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Academic Chapters VS Professional Chapters

IGDA Academic Chapters differ from IGDA Professional Chapters in the following ways:

  • Academic Chapters are affiliated with a specific university, college, or a similar institution that is considered to be part of higher education, post-secondary education, or third level education.

    • Note: The Academic Chapter program currently does not include other types of schools such as elementary school, primary school, high school, or secondary school. This may change in the future.

  • The leadership of an Academic Chapter must be composed of current students who attend the specific school or university that the chapter is affiliated with.

    • Occasionally faculty members will attempt to start academic chapters at their school, but the first step is to find students who are interested in running the chapter.

    • Another way for faculty to get their schools involved with the IGDA is through the Academic Affiliate program.

  • Academic Chapters must be in good standing with the school that they are affiliated with. This usually means having the support of a faculty member who can act as the chapter’s faculty advisor.

    • Many schools have formal procedures for officially recognizing and supporting student-run organizations. We encourage our Academic Chapters to take advantage of these procedures in order to better maintain a positive relationship with their school.

Here are a few things to keep in mind about the relationship between Academic Chapters and Professional Chapters:

  • In some regions, IGDA Academic Chapters have become the main hub of game development in their local communities, and in these cases, it’s normal for these chapters to attract membership from a few local professionals and indies.

    • The primary mission of Academic Chapters is to prioritize the needs of students, so if the local professional community has grown to a significant size, it may be beneficial to create a new Professional Chapter to better support everyone.

  • Many Academic Chapters exist in cities that already have a local Professional Chapter. In some cases, there may even be other Academic Chapters in the same city but for different schools.

    • It’s important for the leadership of these Chapters to frequently talk to each other, and when possible, attend each other’s events. This will strengthen the local game development community and lead to potential career opportunities for the student members of Academic Chapters.

    • In these cases, these chapters usually end up coordinating their events in order to avoid conflicts, and they help spread the word of other chapters’ events to their members.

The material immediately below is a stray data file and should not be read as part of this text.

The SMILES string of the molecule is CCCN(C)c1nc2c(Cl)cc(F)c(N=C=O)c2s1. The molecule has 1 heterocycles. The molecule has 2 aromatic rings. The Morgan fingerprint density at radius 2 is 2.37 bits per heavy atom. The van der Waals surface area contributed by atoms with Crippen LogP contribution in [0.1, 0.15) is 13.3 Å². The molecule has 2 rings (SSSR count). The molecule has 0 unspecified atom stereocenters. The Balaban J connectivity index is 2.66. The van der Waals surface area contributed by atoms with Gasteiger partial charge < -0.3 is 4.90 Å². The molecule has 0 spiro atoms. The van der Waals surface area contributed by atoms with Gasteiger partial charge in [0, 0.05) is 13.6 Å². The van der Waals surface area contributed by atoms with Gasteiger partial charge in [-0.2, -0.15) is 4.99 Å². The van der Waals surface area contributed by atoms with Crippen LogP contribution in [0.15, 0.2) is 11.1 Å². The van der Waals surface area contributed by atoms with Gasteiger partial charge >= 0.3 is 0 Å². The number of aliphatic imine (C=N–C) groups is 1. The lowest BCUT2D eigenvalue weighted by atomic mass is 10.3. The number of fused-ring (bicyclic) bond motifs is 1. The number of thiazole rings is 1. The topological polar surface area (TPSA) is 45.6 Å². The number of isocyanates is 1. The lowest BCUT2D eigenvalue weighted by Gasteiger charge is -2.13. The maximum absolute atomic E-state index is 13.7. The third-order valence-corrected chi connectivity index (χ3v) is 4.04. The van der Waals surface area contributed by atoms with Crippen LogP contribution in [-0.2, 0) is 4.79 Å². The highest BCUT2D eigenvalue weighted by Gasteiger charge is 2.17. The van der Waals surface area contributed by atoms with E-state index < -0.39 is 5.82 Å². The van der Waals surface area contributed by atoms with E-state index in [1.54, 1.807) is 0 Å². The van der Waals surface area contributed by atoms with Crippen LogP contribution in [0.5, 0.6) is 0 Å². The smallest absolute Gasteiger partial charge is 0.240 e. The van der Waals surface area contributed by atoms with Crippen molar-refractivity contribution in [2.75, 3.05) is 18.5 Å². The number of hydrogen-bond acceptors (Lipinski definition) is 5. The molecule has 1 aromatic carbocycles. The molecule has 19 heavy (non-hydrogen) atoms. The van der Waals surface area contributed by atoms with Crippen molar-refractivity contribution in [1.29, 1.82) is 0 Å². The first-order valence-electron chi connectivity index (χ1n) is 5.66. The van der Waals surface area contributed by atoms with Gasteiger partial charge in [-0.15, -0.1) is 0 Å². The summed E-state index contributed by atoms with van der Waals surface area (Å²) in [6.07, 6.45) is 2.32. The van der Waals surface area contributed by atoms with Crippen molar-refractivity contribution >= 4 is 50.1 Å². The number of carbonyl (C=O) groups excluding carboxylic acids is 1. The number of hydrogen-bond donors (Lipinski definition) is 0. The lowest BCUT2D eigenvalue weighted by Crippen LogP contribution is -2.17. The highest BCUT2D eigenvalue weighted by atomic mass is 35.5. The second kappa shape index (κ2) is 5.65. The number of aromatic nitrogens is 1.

Steps for Starting a New Academic Chapter

There are two options for how students can create a new IGDA Academic Chapter:

  1. Option 1: Create a brand new chapter from scratch.

    • This means you must find at least two other students who are willing to help run the new chapter.

  2. Option 2: Convert an existing school club into an IGDA Academic Chapter

    • If your school already has an existing student-run organization that focuses on game development, then the leadership of the club can apply to officially affiliate their club with the IGDA.

    • These clubs tend to have an established name and brand, such as “UA GameDev Club” or “VT Game Developers.” The club leadership can choose whether they would like to keep their existing name or to change their name to something more standard, such as “UA IGDA” or “IGDA GBC.”

    • Many clubs grow attached to their existing name and the reputation that the club has built up. However, using the IGDA name can often make it easier to attract industry sponsors and guest speakers. While a club’s existing name might be valuable internally in the school, the power of the IGDA’s name often becomes most apparent when making connections outside of the school.

    • The other major challenge that chapters face when choosing to keep their original name is that they often struggle to communicate their affiliation with the IGDA to their community. This results in chapters where their members don’t even realize their chapter is part of the IGDA. To avoid this problem, it’s important for chapters to feature the IGDA logo alongside their club name on their websites, banners, posters, and all other promotional material.

Once you’re ready to apply, follow these steps:

  1. Verify that you have at least three students who are leaders of the Chapter.

  2. Find a faculty member of your school who is willing to act as the Chapter’s faculty advisor.

    • This person is employed by the school, college, or university that your Chapter is associated with.

    • Because students graduate every year, the faculty advisor can also serve as a backup contact, to help the IGDA stay in touch with your Chapter.

  3. Submit an application at the following link:

Once your application is approved, you’ll be contacted by one of the volunteers from the IGDA Student SIG, who will schedule a conference call with you. This call is to help onboard you as a new chapter, and it’s also an opportunity for the IGDA to learn about some of the unique challenges that your local game developer community faces.

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